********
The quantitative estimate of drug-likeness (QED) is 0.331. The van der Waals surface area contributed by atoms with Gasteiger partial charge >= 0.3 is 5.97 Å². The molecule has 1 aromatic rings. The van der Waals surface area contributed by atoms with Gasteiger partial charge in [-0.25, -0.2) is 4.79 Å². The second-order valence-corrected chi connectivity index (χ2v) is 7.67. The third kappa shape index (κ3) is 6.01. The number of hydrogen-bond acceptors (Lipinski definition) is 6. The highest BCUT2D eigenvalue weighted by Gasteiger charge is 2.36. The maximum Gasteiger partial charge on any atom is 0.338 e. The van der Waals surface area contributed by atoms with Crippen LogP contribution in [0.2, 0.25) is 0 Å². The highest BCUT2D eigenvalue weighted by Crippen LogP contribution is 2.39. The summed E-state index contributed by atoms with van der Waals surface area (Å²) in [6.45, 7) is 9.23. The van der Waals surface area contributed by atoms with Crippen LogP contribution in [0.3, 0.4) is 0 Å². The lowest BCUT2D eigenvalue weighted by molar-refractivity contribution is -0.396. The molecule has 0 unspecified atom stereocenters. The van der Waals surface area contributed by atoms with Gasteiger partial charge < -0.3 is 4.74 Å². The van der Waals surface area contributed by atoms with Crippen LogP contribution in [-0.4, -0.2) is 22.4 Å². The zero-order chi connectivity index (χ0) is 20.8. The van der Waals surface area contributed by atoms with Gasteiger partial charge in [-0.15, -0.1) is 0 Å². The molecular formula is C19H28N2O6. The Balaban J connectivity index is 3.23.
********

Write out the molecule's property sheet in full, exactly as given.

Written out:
The quantitative estimate of drug-likeness (QED) is 0.331. The van der Waals surface area contributed by atoms with Gasteiger partial charge >= 0.3 is 5.97 Å². The molecule has 1 aromatic rings. The van der Waals surface area contributed by atoms with Gasteiger partial charge in [-0.25, -0.2) is 4.79 Å². The second-order valence-corrected chi connectivity index (χ2v) is 7.67. The third kappa shape index (κ3) is 6.01. The number of hydrogen-bond acceptors (Lipinski definition) is 6. The highest BCUT2D eigenvalue weighted by Gasteiger charge is 2.36. The maximum Gasteiger partial charge on any atom is 0.338 e. The van der Waals surface area contributed by atoms with Crippen LogP contribution in [0.2, 0.25) is 0 Å². The highest BCUT2D eigenvalue weighted by Crippen LogP contribution is 2.39. The summed E-state index contributed by atoms with van der Waals surface area (Å²) in [6.45, 7) is 9.23. The van der Waals surface area contributed by atoms with Crippen LogP contribution in [0.3, 0.4) is 0 Å². The lowest BCUT2D eigenvalue weighted by molar-refractivity contribution is -0.396. The molecule has 0 unspecified atom stereocenters. The van der Waals surface area contributed by atoms with Gasteiger partial charge < -0.3 is 4.74 Å². The van der Waals surface area contributed by atoms with Crippen LogP contribution in [-0.4, -0.2) is 22.4 Å². The zero-order chi connectivity index (χ0) is 20.8. The van der Waals surface area contributed by atoms with Gasteiger partial charge in [-0.15, -0.1) is 0 Å². The molecular formula is C19H28N2O6. The Balaban J connectivity index is 3.23.